We took the iconic Air India Boeing 747, before it perhaps retires soon. We hopped aboard to experience its grandeur before it could bid adieu to the skies, permanently. By Riaan Jacob George
What if I told you that I boarded a flight from Mumbai to Delhi, did not step out of Delhi airport, and took a flight right back—all in one evening? You would think I am crazy, but here’s a story worth telling.
A couple of days ago, on the eve of my departure, I found out that Air India would be operating its iconic—and old—Boeing 747-400 on the 10.30 pm departure from Delhi to Mumbai. This is a very rare occasion, given that the airline barely flies this particular aircraft type anymore. I decided to treat myself to one last flight on this historic plane, before an impending retirement. While there is no official confirmation on when the Boeing 747 will be retired, all signs indicate that it will retire very soon, perhaps even unceremoniously. And so, I hopped on an evening flight to Delhi to be able to catch the much-loved Jumbo back. Here’s how it went.
Why the nostalgia?
The Jumbo’s cult status needs no introduction in the aviation world. Air India has been operating this aircraft type for five decades now. In the collective consciousness of most Indian travellers in the ‘80s and ‘90s, when Air India’s Jumbos were in the peak of their prime and when long-haul flights were not as normalised as they are now, the aircraft symbolised international travel, glamour, luxury and aspiration. Back then, Air India jumbos were synonymous to luxury travel with their posh in-flight lounge, artsy cabin panels, and stewardesses clad in designer silk saris. While today’s jumbos are a shadow of their former selves, there is surely a certain charm, a presence, and an element of aviation history attached to it. Its retirement will make the end of an era for Indian aviation.
For me, the Air India Boeing 747 represents so many things: trips abroad with my travel-loving parents, my first ever visit to Paris, and solo trips as a teenager. As an eager child, I always clicked pictures in front of planes. When I was a student in France, this jumbo transported me there. After staying abroad for extended periods, this jumbo gave me a sense of comfort, of ‘India’, as I boarded my flight back home. As a child, a teenager, a university student, and now a media professional, this plane has played a special part in my life. Hence, this last flight is something I just had to do for myself. In hindsight, it was perhaps here that the seeds were sown for my future career in travel.
As I waited to board at Delhi’s Indira Gandhi International Airport, I could see her parked on the tarmac. The unmistakable hump on the top of the aircraft is a treat to the eyes. This small upper deck section is unique to this aircraft and houses the business class cabin. I was soon welcomed on board by two PPE-clad cabin crew members. Though their faces were not visible, the warm and gracious ‘namaskar, welcome aboard’ shone through. The aircraft was VT-EVA, christened ‘Agra’, and had entered service almost 25 years ago. Fun fact: this particular plane has also been frequently used as Air India One, the Prime Minister’s aircraft.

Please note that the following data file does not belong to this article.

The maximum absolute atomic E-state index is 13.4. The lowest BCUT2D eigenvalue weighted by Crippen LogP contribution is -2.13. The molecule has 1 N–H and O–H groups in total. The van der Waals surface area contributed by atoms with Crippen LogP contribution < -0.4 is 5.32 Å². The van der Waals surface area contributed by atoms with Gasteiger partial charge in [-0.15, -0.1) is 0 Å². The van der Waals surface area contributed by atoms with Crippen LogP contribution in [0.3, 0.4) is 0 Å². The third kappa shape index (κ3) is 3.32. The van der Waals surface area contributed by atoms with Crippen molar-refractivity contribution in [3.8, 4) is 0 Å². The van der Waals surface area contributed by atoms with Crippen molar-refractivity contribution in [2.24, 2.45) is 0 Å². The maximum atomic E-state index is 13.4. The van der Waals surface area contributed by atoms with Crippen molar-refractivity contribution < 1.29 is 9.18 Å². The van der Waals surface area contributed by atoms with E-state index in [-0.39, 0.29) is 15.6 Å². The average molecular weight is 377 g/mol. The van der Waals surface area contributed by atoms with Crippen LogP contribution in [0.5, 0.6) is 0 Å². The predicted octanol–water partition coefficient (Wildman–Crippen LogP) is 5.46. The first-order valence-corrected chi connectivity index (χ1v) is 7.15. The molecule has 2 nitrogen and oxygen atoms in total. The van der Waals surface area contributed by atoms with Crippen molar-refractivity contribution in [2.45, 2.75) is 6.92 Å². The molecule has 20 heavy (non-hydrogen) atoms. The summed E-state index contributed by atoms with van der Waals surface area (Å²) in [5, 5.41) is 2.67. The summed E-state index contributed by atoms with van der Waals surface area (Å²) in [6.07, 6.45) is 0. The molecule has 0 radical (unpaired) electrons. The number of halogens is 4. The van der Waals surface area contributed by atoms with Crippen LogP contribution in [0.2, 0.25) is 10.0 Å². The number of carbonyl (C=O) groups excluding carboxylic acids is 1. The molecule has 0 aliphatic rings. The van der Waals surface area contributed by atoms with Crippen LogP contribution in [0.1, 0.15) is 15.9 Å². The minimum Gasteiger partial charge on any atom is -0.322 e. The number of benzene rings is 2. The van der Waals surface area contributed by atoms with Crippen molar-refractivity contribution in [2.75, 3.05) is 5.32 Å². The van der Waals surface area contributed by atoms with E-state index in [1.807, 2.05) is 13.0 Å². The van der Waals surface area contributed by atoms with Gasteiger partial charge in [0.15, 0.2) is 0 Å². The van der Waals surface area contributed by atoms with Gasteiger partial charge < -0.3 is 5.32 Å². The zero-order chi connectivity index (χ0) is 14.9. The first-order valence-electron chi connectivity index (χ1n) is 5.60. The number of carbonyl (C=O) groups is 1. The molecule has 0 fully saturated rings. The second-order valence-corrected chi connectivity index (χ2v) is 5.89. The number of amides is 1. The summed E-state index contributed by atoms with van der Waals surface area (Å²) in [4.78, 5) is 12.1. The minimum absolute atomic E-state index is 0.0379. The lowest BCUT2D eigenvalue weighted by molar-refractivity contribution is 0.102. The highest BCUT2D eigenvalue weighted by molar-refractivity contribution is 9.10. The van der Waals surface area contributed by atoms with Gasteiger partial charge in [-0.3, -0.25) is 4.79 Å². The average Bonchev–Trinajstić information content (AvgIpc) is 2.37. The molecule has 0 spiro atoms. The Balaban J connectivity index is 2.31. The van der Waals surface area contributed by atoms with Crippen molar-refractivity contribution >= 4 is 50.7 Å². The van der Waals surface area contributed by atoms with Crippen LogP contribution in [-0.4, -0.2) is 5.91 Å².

As I walked through the cabin, I felt like I had fallen through a looking glass into the 1990s. The cabin was visibly worn out and somewhat dingy, but there was so much character and soul in every corner. Inside the cabin, one gets an idea about just how big this aircraft is, spread across five zones and an upper deck with its characteristic staircase. Racing down the runway, we made a smooth takeoff from Delhi, and I thought to myself that this would be the last time I’d be taking off in a 747. During the flight, I spent time walking around the cabin, photographing and taking videos of my experience—the seats, the windows, the wing, and the vintage Maharajah sticker on the exit. I managed to get a few pictures of the upper deck, too. The stunning curved ceiling of the upper deck cabin is a photographer’s delight. While the seats are spacious, they are certainly not up to the level of Air India’s more modern aircraft. But I love them anyway!
After having my fill of creating content, it was time to buckle up again and prepare for landing. A couple of minutes and a buttery landing later, we arrived in Mumbai. The captain made an articulate announcement welcoming passengers, as well as the many fellow aviation geeks on board the flight.
Before I disembarked, I managed to take a few pictures of the plane’s nose, which houses the first class cabin.
Fortunately, we had no aerobridge and hence I managed to get some great final views of the plane from the steps. As the bus drove away towards the terminal, I caught one last glimpse of this beauty—aptly named Queen of the Skies.
When and how Air India actually retires its jumbos is anyone’s guess, as most major airlines have already axed them. With the frequency of these flights becoming so rare, I’m glad to have got myself on one of them, as a final goodbye. Farewell to the Queen of the Skies, thank you for flying millions of wide-eyed Indians across the globe. For me, you’ll always be the most beautiful aircraft in the skies!